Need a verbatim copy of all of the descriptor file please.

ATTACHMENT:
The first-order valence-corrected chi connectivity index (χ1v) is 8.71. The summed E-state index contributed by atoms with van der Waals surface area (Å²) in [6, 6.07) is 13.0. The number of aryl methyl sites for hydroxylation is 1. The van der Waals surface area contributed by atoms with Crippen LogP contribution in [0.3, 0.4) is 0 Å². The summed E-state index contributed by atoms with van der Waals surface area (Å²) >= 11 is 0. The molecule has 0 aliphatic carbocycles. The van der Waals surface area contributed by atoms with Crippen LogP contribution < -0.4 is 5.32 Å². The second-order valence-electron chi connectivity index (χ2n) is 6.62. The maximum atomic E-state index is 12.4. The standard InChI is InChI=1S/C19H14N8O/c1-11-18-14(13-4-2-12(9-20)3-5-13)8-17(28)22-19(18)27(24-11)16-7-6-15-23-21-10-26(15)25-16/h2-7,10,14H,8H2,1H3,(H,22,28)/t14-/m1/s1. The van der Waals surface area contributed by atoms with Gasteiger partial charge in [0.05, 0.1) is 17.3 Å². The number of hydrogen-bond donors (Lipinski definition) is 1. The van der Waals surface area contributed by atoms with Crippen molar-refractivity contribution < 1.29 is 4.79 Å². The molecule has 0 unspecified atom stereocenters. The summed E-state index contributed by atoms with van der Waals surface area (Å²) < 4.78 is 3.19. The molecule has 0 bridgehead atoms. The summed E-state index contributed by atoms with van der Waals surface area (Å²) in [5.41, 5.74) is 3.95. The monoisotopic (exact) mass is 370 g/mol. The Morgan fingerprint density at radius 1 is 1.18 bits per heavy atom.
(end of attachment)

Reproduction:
The first-order valence-corrected chi connectivity index (χ1v) is 8.71. The summed E-state index contributed by atoms with van der Waals surface area (Å²) in [6, 6.07) is 13.0. The number of aryl methyl sites for hydroxylation is 1. The van der Waals surface area contributed by atoms with Crippen LogP contribution in [0.3, 0.4) is 0 Å². The summed E-state index contributed by atoms with van der Waals surface area (Å²) >= 11 is 0. The molecule has 0 aliphatic carbocycles. The van der Waals surface area contributed by atoms with Crippen LogP contribution < -0.4 is 5.32 Å². The second-order valence-electron chi connectivity index (χ2n) is 6.62. The maximum atomic E-state index is 12.4. The standard InChI is InChI=1S/C19H14N8O/c1-11-18-14(13-4-2-12(9-20)3-5-13)8-17(28)22-19(18)27(24-11)16-7-6-15-23-21-10-26(15)25-16/h2-7,10,14H,8H2,1H3,(H,22,28)/t14-/m1/s1. The van der Waals surface area contributed by atoms with Gasteiger partial charge in [0.05, 0.1) is 17.3 Å². The number of hydrogen-bond donors (Lipinski definition) is 1. The van der Waals surface area contributed by atoms with Crippen molar-refractivity contribution < 1.29 is 4.79 Å². The molecule has 0 unspecified atom stereocenters. The summed E-state index contributed by atoms with van der Waals surface area (Å²) < 4.78 is 3.19. The molecule has 0 bridgehead atoms. The summed E-state index contributed by atoms with van der Waals surface area (Å²) in [5.41, 5.74) is 3.95. The monoisotopic (exact) mass is 370 g/mol. The Morgan fingerprint density at radius 1 is 1.18 bits per heavy atom.